In just under three weeks from now, many of the Year 6 students will be traveling to the NAE Global Games, hosted by Windermere Prep School in Orlando, Florida. During the five-day multi-sport event, the children will get to compete in a range of both familiar and unfamiliar activities. Soccer, sand volleyball, archery and flag football are all on the agenda, supplemented by a healthy dose of evening entertainment at venues such as Disney World and Universal Studios.
While this all sounds like a lot of fun, and it is… it would be easy to overlook the lessons each child will have to learn, as well as the challenges they will face.
A residential trip with school is a rite of passage for so many children who have never been away from their parents before. From getting themselves ready in the morning, to packing the equipment they need, each child must adapt and learn to be independent. But the Global Games provides more than just this; it introduces them to a situation where they are not insulated by the bubble of their classmates and teachers. Over the five days, our students will find themselves sharing the experience with 1300 other students from all over the Americas: competing against each other; working together; and learning from one another.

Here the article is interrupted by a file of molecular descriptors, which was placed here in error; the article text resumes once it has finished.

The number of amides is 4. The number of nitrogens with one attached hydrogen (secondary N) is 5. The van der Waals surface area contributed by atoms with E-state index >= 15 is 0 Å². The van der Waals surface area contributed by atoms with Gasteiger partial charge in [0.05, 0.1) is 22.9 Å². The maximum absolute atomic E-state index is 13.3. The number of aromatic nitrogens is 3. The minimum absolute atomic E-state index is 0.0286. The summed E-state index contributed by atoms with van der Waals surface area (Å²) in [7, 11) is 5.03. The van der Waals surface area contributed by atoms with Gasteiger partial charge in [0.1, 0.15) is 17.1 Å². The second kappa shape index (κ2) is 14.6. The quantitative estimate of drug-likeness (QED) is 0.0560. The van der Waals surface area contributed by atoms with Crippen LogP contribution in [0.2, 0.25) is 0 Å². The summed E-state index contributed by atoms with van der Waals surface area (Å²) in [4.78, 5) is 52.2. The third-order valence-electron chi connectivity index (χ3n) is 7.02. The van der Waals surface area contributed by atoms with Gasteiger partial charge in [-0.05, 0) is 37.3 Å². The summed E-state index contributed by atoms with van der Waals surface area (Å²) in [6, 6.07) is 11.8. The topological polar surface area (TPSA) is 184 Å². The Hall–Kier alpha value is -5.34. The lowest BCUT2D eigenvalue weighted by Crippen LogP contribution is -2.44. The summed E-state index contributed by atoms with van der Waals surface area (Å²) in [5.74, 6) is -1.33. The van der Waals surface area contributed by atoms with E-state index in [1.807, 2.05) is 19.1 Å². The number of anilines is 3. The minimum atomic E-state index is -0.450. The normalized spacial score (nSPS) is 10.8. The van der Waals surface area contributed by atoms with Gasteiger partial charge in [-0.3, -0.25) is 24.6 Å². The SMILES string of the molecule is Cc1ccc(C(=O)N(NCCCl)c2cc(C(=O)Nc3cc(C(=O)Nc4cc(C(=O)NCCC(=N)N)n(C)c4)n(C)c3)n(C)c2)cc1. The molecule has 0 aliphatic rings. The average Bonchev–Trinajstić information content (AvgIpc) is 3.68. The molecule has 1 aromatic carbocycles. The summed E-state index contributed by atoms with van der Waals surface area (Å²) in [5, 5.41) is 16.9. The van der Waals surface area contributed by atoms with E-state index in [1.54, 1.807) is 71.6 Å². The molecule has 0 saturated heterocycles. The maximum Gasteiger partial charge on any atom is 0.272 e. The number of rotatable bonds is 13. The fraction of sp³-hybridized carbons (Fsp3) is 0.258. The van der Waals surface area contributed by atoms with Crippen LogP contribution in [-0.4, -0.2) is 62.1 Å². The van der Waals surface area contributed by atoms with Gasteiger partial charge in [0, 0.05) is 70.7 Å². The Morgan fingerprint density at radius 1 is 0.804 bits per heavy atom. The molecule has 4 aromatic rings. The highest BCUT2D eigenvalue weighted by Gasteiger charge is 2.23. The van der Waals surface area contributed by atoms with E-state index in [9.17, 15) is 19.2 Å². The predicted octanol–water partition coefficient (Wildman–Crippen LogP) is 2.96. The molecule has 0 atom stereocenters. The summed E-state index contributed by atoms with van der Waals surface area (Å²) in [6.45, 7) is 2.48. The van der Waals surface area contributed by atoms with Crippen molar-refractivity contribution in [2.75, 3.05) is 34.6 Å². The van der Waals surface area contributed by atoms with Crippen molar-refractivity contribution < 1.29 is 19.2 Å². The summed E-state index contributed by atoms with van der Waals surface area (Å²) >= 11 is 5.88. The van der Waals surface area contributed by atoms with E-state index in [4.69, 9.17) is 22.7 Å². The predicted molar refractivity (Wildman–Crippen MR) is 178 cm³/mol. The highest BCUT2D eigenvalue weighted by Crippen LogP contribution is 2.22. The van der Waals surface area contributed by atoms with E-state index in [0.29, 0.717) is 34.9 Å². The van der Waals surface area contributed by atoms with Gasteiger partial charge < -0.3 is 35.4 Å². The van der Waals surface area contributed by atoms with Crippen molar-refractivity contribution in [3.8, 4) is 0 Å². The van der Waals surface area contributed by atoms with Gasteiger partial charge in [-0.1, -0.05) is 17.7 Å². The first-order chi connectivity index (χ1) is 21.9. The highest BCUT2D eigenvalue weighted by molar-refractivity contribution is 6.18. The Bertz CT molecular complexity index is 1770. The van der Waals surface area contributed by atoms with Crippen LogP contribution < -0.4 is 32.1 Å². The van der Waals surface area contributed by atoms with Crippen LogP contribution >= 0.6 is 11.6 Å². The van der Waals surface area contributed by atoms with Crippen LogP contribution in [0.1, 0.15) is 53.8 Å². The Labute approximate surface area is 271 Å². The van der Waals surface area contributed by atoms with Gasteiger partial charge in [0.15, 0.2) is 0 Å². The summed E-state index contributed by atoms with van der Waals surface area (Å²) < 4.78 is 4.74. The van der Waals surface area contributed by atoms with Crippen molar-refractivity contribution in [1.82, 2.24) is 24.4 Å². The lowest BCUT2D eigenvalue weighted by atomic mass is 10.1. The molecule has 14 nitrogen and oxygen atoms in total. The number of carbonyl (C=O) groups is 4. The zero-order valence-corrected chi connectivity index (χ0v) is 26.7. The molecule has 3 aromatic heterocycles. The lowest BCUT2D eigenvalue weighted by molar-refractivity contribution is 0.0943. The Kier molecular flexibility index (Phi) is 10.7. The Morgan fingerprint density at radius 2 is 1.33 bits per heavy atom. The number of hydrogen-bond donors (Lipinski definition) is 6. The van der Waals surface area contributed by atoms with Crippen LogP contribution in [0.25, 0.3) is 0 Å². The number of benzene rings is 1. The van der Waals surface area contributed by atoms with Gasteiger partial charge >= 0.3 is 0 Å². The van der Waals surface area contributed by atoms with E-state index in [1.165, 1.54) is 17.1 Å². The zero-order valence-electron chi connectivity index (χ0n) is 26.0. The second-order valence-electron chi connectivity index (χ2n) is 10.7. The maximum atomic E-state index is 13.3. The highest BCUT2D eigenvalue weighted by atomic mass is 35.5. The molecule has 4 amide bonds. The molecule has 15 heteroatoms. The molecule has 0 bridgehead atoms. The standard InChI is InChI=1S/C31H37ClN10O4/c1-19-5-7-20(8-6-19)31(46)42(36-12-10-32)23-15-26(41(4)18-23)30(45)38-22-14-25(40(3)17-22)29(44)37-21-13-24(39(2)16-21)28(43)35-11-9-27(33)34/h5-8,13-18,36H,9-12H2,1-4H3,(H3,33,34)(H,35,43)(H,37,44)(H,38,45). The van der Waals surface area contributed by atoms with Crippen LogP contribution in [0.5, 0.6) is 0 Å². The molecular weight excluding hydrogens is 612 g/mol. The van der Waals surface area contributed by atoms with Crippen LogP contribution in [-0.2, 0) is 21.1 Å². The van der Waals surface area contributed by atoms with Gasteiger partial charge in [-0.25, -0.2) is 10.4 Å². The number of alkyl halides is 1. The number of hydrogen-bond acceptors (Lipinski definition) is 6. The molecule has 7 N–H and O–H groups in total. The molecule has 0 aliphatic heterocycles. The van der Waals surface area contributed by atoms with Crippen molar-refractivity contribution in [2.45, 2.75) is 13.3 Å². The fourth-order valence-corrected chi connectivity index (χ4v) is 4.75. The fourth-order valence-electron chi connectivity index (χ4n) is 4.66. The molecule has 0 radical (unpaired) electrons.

So, how do you prepare your child for such a trip?
First of all it’s important to talk through the logistics of the trip with your child. What will they need to remember each day? How are they being dropped-off/picked up? You won’t know the minutiae of the daily schedule, but you will be able to help them visualize the days ahead.
Secondly, acknowledge any doubts or fears they may have. Even the most outgoing, confident child will have some questions or concerns about being away. Let them know that it’s ok to feel that way and then talk through what they could do in those situations. Sharing your own memories of staying away can also reassure them.
Thirdly, and especially for the more anxious travelers, stay positive. Remind them of the fun and exciting experiences they will have. Having a positive attitude will help children be resilient, if and when they need to.
Lastly, please do not hesitate to speak to your child’s teachers if you have any questions or concerns. They can help both you and your child better understand the experience and will be able to offer practical advice and support.
We wish all our Year 6 students a fantastic week and look forward to sharing with you their triumphs and successes when they return.
-Caroline Gordon, PE & Health Teacher & International Primary Curriculum Leader